TOKYO/SEOUL (Reuters) - New vehicle sales in Japan slumped by more than a fifth in June as the production disruption from the March earthquake lingered, but the data showed a big improvement from the previous months as more parts became available.
In neighbouring South Korea, Hyundai Motor and Kia Motors extended their strong run with double-digit growth, driven by brisk sales of new models.
Japanese vehicle sales, excluding 660cc microcars, fell 23 percent to 225,024 last month, marking the 10th straight month of declines. But officials put on a rare optimistic face on the result, saying sales were well off the post-disaster trough.
“The trend of recovery is very clear,” Michiro Saito, general manager at the Japan Automobile Dealers Association, told reporters. “We remain somewhat uncertain of future demand, but we hope that new model launches will help fuel it,” he said.
In June, an average 10,228 cars were registered per day, up from 7,482 in May and 5,441 in April, when cars were assembled at a significantly reduced pace with hundreds of parts still missing.
Toyota Motor, Nissan Motor and Honda Motor, Japan’s top three automakers, have all said they are close to being able to build as many cars as they had planned before the quake, with only a few critical components still affected.
Including minivehicles, which are tallied separately, new vehicle sales in Japan, the world’s third-biggest car market, slid 22 percent to 351,828 in June.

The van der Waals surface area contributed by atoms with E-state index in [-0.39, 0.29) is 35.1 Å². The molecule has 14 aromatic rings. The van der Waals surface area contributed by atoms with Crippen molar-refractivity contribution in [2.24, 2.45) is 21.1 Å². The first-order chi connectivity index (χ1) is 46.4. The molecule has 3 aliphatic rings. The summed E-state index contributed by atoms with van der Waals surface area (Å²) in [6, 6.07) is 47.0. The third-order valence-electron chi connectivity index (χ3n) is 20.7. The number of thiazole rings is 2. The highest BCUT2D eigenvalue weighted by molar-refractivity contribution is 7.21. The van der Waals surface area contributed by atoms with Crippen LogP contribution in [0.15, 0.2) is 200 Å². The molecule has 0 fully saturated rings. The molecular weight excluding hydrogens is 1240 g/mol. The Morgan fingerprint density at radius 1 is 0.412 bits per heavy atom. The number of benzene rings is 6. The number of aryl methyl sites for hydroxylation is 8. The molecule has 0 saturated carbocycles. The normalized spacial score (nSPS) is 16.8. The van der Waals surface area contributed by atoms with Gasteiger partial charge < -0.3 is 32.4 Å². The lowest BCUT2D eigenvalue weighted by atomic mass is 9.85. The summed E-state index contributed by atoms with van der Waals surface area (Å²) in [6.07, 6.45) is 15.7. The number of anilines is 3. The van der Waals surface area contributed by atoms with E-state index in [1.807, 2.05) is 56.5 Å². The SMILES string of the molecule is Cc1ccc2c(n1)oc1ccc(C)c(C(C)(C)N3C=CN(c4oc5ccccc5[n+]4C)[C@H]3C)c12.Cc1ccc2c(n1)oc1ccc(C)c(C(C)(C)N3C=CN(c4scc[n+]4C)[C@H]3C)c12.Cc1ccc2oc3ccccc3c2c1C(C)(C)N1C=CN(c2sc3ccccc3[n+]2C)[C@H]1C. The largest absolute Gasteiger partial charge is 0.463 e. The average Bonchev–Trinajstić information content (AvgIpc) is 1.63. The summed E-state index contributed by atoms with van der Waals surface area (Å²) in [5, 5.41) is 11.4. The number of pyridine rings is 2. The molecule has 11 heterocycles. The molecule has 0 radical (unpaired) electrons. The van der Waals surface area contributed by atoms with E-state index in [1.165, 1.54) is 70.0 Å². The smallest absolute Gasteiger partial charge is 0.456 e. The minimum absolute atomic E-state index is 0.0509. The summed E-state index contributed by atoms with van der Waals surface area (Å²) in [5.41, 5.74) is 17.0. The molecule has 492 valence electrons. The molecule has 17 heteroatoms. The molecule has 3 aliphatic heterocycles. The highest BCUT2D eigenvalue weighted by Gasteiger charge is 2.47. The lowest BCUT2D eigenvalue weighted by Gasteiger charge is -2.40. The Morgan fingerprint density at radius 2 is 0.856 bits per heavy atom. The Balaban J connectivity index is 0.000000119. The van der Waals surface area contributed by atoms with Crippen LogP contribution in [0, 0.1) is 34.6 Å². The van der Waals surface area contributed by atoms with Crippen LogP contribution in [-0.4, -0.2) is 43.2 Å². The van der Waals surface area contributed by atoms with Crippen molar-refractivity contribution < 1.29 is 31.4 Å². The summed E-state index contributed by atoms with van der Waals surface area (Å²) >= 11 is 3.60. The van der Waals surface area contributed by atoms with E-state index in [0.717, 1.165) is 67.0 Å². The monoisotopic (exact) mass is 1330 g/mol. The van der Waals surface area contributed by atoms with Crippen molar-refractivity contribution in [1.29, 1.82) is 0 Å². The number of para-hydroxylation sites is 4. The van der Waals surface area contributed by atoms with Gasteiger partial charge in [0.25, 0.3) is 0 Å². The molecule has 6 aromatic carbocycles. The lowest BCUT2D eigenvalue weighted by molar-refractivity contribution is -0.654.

Results varied across the brands, with Nissan showing a 4.2 percent rise from a year ago -- the first uptick in nine months -- while Toyota and Honda suffered declines of more than 30 percent.
Nissan has restored production faster than its rivals, managing to build more vehicles in May while output at Toyota and Honda more than halved.
Sales at top car maker Maruti Suzuki India declined 8.8 percent to 80,298 vehicles, marking the first fall since December 2008 and pushing its shares down as much as 2.6 percent.
Production at Maruti, 54.2 percent owned by Japan’s Suzuki Motor, was hurt by a strike last month that led to a production loss of about 16,000 cars.
In total, Indian automakers sold 158,817 vehicles in May, up 7 percent in what was the slowest pace of growth in two years.
Analysts expect a further slowdown as rising fuel prices, interest rates and vehicle prices crimp demand. India raised diesel and petrol prices by about 9 percent in the past two months.
“There will certainly be a shift from cars to two wheelers for the middle class who are looking to buy low-end cars, because they can save on costs,” said Kishor Ostwal, chairman at brokerage CNI Research.
India’s third-largest two-wheeler maker, TVS Motor Co, reported a 14 percent rise in June sales to 182,456.
Sales at Tata Motors, India’s largest maker of trucks and buses, fell 1 percent to 66,358.
Sales of its Tata Nano, touted as the world’s cheapest car with its lowest priced variant costing 151,907 rupees ($3,398), plunged 29 percent.
Hyundai and Kia extended their industry-beating march after sales accelerated in the past few months as quake-hit Japanese rivals suffered from a dearth of products.
The duo, which ranks fifth in global car sales, are expected to report healthy sales and earnings in the second half, but would need to manage investors’ expectations in the face of a weakening global economy, analysts said.
“The slowing global economy may deal a blow to consumer sentiment. But there is pent-up demand for cars in the United States after the market collapsed in the wake of the global financial crisis,” said Yoon Phil-joong, an analyst at Samsung Securities.
“Consumers also place value on practicality during difficult economic times. Korean car makers are relatively safe,” he said.
Hyundai’s global sales rose 12.3 percent to a monthly record in June, helped by strong sales in the United States, China, India and South Korea. Kia’s sales surged 22 percent.
($1 = 44.70 Rupees)
Additional reporting by Neha Singh in MUMBAI; Editing by Anshuman Daga